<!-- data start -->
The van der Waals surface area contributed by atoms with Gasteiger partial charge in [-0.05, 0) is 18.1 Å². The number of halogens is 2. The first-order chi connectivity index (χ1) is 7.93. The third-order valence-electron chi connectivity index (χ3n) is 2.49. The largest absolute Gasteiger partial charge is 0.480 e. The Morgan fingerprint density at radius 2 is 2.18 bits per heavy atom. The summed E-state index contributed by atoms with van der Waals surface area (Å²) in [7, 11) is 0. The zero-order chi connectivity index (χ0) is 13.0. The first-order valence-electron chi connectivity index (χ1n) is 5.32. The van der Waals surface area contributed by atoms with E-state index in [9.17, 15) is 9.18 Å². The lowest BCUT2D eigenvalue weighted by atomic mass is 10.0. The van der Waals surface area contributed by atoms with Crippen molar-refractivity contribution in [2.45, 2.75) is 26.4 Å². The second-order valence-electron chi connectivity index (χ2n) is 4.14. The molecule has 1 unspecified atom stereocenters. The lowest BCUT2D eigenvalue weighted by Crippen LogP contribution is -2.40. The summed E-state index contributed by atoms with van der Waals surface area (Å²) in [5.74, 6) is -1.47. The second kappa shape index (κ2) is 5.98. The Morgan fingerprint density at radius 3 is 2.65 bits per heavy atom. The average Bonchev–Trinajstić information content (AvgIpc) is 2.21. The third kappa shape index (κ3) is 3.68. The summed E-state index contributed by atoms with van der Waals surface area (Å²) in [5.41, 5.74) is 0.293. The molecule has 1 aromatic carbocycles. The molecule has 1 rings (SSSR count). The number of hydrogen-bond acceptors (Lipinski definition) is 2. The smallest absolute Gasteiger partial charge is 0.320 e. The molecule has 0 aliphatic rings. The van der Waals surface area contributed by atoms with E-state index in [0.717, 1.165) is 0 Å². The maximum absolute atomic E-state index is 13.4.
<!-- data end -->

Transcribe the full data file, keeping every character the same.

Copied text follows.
The van der Waals surface area contributed by atoms with Gasteiger partial charge in [-0.05, 0) is 18.1 Å². The number of halogens is 2. The first-order chi connectivity index (χ1) is 7.93. The third-order valence-electron chi connectivity index (χ3n) is 2.49. The largest absolute Gasteiger partial charge is 0.480 e. The Morgan fingerprint density at radius 2 is 2.18 bits per heavy atom. The summed E-state index contributed by atoms with van der Waals surface area (Å²) in [7, 11) is 0. The zero-order chi connectivity index (χ0) is 13.0. The first-order valence-electron chi connectivity index (χ1n) is 5.32. The van der Waals surface area contributed by atoms with E-state index in [9.17, 15) is 9.18 Å². The lowest BCUT2D eigenvalue weighted by atomic mass is 10.0. The van der Waals surface area contributed by atoms with Crippen molar-refractivity contribution in [2.45, 2.75) is 26.4 Å². The second-order valence-electron chi connectivity index (χ2n) is 4.14. The molecule has 1 unspecified atom stereocenters. The lowest BCUT2D eigenvalue weighted by Crippen LogP contribution is -2.40. The summed E-state index contributed by atoms with van der Waals surface area (Å²) in [5.74, 6) is -1.47. The second kappa shape index (κ2) is 5.98. The Morgan fingerprint density at radius 3 is 2.65 bits per heavy atom. The average Bonchev–Trinajstić information content (AvgIpc) is 2.21. The third kappa shape index (κ3) is 3.68. The summed E-state index contributed by atoms with van der Waals surface area (Å²) in [5.41, 5.74) is 0.293. The molecule has 1 aromatic carbocycles. The molecule has 1 rings (SSSR count). The number of hydrogen-bond acceptors (Lipinski definition) is 2. The smallest absolute Gasteiger partial charge is 0.320 e. The molecule has 0 aliphatic rings. The van der Waals surface area contributed by atoms with E-state index in [0.717, 1.165) is 0 Å². The maximum absolute atomic E-state index is 13.4.